Lockdown 2020

Let’s start with a little bit of background information….

At the start of 2020, if someone had said ‘lockdown’, ‘social distancing’, ‘the R rate’, ‘let’s have a Zoom meeting’ or ‘Coronavirus’ I think most people would get funny looks. Now, of course, these words are part of the ‘new normal’ – that’s another for you – after what has been the strangest few months that most of the worlds population has every seen. Will things ever get back to the way they were? Do we want things to go back to exactly the way they were?

In January the virus was being mentioned briefly in the foriegn news sections, while the UK was gearing up for Brexit on the 31st January. This was also the day that the first cases of the virus were announced in the UK, At the beginning of March, it was mainly happening abroad, with just 36 cases in the UK, but by the 12th March it was 590 cases and people in the UK had started to die.

At work, we were told that we were to start working from home on 16th March. A week later, the UK was in full lockdown and a week after that, my work had stopped and I was on ‘furlough’, a word that I’d only ever heard on US TV dramas, but was now my life! I was being paid to stay at home and do nothing, how bloody strange was that!

Lockdown breakfast in the sunshine May 2020

How was I to fill my days?

Well, I did OK. The weather was brilliant for the first 6 weeks or so. I spent time in the garden with Mrs Bewes. I did proper excercise every day for the first time in my life. A 10 minute workout first thing in the morning, and here we are 116 days later, I haven’t missed a morning yet. I put more effort in some days than others. That was followed by a walk in the evening, every night. I think since this all started, we’ve only missed going for a walk about 5 times.

There was the weekly Clap for the Carers on a Thursday evening. We started to see neighbours every week that we hadn’t seen more than a handful of times in the 2 1/2 years we’ve lived here. Food shopping was done once a week at the local farm shop, and once a week at the local supermarket.

Without doubt the hardest thing was not seeing family. None of them are up on tech, so catching up online was out of the question. I would ring my parents every other day. I spoke to my brothers via text regularly. We aren’t that big on talking, but we know that if we need eachother, we are there.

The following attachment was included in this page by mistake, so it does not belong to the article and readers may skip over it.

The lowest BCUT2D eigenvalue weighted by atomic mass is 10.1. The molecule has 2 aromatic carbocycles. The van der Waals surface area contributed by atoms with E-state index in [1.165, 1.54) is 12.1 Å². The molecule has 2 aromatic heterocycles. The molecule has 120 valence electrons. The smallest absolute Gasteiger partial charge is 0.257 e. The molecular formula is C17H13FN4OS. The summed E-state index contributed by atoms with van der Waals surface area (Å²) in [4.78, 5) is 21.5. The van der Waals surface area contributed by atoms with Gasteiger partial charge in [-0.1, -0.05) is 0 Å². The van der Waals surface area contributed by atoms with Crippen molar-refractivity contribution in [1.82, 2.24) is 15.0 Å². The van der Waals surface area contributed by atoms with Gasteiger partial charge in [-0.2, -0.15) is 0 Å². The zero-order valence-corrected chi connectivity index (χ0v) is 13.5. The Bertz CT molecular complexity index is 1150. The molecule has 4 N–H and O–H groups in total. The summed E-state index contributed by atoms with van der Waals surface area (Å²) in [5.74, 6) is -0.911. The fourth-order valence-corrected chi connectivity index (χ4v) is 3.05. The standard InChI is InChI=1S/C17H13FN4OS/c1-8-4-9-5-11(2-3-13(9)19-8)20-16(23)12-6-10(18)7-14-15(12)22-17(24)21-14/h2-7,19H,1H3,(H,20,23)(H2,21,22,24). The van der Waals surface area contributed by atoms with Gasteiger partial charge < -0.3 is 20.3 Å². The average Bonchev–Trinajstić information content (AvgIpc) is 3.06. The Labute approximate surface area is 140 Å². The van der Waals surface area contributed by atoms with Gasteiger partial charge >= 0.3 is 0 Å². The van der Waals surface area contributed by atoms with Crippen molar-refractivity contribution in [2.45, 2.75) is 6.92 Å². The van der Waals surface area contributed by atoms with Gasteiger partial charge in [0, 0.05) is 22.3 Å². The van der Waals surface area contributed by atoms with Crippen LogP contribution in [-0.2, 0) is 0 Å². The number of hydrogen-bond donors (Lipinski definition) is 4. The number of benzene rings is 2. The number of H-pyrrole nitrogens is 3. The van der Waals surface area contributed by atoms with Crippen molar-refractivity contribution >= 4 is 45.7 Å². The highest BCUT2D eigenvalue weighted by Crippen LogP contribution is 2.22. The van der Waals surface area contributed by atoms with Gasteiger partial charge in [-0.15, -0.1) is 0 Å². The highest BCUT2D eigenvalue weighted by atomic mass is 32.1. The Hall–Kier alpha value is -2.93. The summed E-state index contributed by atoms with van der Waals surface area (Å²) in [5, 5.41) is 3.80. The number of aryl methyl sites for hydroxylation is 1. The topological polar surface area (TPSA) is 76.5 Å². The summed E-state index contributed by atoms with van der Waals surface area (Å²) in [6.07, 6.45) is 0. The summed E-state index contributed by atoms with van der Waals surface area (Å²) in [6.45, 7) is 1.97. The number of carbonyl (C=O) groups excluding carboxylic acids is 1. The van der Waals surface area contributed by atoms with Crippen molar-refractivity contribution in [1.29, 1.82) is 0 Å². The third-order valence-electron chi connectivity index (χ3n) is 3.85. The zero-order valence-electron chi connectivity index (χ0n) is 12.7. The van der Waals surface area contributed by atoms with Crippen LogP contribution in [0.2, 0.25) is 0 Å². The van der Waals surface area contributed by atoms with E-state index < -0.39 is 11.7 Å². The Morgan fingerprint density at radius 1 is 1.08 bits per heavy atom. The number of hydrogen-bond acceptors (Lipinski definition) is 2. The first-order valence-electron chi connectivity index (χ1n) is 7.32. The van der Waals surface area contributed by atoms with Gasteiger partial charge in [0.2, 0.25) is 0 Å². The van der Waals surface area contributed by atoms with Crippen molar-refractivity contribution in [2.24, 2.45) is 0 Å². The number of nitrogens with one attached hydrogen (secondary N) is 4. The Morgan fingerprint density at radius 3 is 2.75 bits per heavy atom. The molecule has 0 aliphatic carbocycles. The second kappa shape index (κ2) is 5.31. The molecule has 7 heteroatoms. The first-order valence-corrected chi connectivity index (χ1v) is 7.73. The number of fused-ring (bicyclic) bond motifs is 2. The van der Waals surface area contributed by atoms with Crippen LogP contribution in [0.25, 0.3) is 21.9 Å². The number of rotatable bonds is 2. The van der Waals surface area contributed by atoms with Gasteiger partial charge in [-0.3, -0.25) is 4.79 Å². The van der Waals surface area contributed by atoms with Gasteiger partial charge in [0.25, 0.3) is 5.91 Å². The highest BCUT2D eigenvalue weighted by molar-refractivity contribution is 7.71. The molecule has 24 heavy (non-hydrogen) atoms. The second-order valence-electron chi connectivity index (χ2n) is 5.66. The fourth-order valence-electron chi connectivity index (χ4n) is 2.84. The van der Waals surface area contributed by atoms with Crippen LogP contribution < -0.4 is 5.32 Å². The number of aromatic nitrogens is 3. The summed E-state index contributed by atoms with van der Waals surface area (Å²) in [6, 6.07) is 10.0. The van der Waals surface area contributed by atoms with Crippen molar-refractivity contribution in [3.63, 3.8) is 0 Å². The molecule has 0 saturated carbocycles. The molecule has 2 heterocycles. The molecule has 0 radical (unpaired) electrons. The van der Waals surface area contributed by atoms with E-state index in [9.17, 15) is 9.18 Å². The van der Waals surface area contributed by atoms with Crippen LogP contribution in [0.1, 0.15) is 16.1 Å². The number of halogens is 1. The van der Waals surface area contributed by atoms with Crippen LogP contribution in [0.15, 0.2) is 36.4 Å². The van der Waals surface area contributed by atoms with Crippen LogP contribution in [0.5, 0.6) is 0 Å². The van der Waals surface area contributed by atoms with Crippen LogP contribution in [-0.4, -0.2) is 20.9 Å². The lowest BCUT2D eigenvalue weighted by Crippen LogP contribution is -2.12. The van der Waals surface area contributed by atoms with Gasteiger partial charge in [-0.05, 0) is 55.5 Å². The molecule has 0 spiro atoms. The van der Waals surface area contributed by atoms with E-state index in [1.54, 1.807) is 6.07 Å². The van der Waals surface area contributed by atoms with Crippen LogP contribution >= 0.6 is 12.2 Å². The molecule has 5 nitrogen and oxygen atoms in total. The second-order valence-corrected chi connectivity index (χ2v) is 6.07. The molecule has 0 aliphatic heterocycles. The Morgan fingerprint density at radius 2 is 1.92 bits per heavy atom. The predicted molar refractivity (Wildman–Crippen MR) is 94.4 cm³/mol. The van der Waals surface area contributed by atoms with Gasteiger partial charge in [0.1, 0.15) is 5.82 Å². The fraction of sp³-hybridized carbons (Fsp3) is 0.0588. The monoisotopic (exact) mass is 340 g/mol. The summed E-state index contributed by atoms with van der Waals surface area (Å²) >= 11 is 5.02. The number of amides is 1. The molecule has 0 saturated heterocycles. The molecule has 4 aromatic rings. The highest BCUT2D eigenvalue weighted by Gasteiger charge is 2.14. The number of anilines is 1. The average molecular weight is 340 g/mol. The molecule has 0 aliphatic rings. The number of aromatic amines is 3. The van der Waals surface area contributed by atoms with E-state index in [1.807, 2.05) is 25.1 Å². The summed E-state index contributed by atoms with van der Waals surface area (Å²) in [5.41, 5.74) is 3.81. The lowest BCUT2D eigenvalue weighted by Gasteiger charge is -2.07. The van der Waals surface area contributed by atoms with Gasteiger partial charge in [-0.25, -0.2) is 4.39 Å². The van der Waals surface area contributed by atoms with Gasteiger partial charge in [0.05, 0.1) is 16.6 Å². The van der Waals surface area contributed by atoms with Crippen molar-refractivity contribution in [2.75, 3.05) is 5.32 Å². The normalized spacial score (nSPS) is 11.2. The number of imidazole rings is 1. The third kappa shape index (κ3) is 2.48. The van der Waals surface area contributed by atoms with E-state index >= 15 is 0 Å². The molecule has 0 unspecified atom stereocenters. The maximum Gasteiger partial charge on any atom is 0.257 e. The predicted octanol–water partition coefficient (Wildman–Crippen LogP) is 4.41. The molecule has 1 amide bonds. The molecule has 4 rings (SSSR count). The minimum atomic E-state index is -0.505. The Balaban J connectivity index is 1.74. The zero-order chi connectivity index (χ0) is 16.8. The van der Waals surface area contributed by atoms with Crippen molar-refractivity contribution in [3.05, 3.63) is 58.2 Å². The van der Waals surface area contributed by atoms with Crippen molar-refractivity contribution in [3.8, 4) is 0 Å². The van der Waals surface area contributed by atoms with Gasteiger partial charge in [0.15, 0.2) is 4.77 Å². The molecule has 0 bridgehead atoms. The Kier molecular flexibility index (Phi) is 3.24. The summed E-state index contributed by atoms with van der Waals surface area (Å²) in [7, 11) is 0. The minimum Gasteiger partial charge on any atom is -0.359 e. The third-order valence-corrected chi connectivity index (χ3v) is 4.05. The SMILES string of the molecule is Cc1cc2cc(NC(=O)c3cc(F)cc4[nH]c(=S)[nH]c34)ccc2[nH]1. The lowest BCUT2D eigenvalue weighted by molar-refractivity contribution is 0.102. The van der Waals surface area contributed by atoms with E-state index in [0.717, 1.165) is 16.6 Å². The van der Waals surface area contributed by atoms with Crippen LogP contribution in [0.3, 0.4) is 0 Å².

One of the hardest days was early in May, leading up to the VE Day Bank Holiday. Up to this point, we hadn’t really been venturing out of the village, apart from to do a weekly shop at Morrisons down the road. On this occassion, Mrs Bewes wanted something special from M&S. So we set off and drove in to town at 8.45am. Normally it would take you a good 45 minutes at that time to get in to the city centre, but no, we were there in 10 minutes or so. It was the day that it really brought home what was happening. Nothing was open, no-one was around. It was horribly quiet. It was very very strange.

The rest of my time was spent faffing basically. I’m very good at wasting time doing very little. I did re-organize my books, CDs and records. Yes, I went full Rob Gordon from High Fidelity.

High Fidelity mode 2020

After years of buying books and very rarely reading them because I didn’t have the time, I now had all the time in the world. I had no excuse. My Lockdown reading sessions began. And I’m still going. (See following posts.)

Workwise, I was told that I was going back, then I wasn’t. Then I was, I started again from home. Then I was going to the studio, then I wasn’t. I am now back working from home in the mornings, then on air from the studio in the afternoon. And soon, we are due back in the office full time, so normal life begins to look like it might be returning soon. Maybe.

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